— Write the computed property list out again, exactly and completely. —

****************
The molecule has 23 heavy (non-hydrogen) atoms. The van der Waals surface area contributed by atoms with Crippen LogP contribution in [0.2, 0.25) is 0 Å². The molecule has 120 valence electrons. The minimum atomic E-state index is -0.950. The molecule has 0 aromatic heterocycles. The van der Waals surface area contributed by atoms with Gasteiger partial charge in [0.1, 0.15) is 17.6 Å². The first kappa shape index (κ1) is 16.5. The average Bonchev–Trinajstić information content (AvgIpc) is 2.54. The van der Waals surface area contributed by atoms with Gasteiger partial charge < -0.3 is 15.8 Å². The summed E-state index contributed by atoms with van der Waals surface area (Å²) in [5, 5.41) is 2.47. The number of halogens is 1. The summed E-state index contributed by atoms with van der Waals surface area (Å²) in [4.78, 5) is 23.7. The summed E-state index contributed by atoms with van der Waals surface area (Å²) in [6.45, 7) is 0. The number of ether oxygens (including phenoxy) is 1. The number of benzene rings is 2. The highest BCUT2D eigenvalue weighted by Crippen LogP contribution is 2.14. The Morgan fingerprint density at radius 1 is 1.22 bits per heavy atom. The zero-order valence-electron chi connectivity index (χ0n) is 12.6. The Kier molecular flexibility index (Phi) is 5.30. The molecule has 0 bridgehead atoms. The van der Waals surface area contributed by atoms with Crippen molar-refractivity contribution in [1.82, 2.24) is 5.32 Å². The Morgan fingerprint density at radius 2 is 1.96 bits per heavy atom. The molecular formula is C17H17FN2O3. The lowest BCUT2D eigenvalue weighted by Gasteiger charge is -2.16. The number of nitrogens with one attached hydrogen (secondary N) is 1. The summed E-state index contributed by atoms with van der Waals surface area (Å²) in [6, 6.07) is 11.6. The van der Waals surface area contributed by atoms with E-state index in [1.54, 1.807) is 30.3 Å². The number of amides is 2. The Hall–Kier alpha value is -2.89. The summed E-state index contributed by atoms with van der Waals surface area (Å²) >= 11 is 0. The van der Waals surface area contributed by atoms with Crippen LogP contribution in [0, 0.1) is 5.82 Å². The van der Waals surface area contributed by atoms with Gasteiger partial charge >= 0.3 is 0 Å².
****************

The molecule has 23 heavy (non-hydrogen) atoms. The van der Waals surface area contributed by atoms with Crippen LogP contribution in [0.2, 0.25) is 0 Å². The molecule has 120 valence electrons. The minimum atomic E-state index is -0.950. The molecule has 0 aromatic heterocycles. The van der Waals surface area contributed by atoms with Gasteiger partial charge in [0.1, 0.15) is 17.6 Å². The first kappa shape index (κ1) is 16.5. The average Bonchev–Trinajstić information content (AvgIpc) is 2.54. The van der Waals surface area contributed by atoms with Gasteiger partial charge < -0.3 is 15.8 Å². The summed E-state index contributed by atoms with van der Waals surface area (Å²) in [5, 5.41) is 2.47. The number of halogens is 1. The summed E-state index contributed by atoms with van der Waals surface area (Å²) in [4.78, 5) is 23.7. The summed E-state index contributed by atoms with van der Waals surface area (Å²) in [6.45, 7) is 0. The number of ether oxygens (including phenoxy) is 1. The number of benzene rings is 2. The highest BCUT2D eigenvalue weighted by Crippen LogP contribution is 2.14. The Morgan fingerprint density at radius 1 is 1.22 bits per heavy atom. The zero-order valence-electron chi connectivity index (χ0n) is 12.6. The Kier molecular flexibility index (Phi) is 5.30. The molecule has 0 bridgehead atoms. The van der Waals surface area contributed by atoms with Crippen molar-refractivity contribution in [1.82, 2.24) is 5.32 Å². The Morgan fingerprint density at radius 2 is 1.96 bits per heavy atom. The molecular formula is C17H17FN2O3. The lowest BCUT2D eigenvalue weighted by Gasteiger charge is -2.16. The number of nitrogens with one attached hydrogen (secondary N) is 1. The summed E-state index contributed by atoms with van der Waals surface area (Å²) in [6, 6.07) is 11.6. The van der Waals surface area contributed by atoms with E-state index in [1.54, 1.807) is 30.3 Å². The number of amides is 2. The Hall–Kier alpha value is -2.89. The summed E-state index contributed by atoms with van der Waals surface area (Å²) >= 11 is 0. The van der Waals surface area contributed by atoms with Crippen LogP contribution in [0, 0.1) is 5.82 Å². The van der Waals surface area contributed by atoms with Gasteiger partial charge >= 0.3 is 0 Å².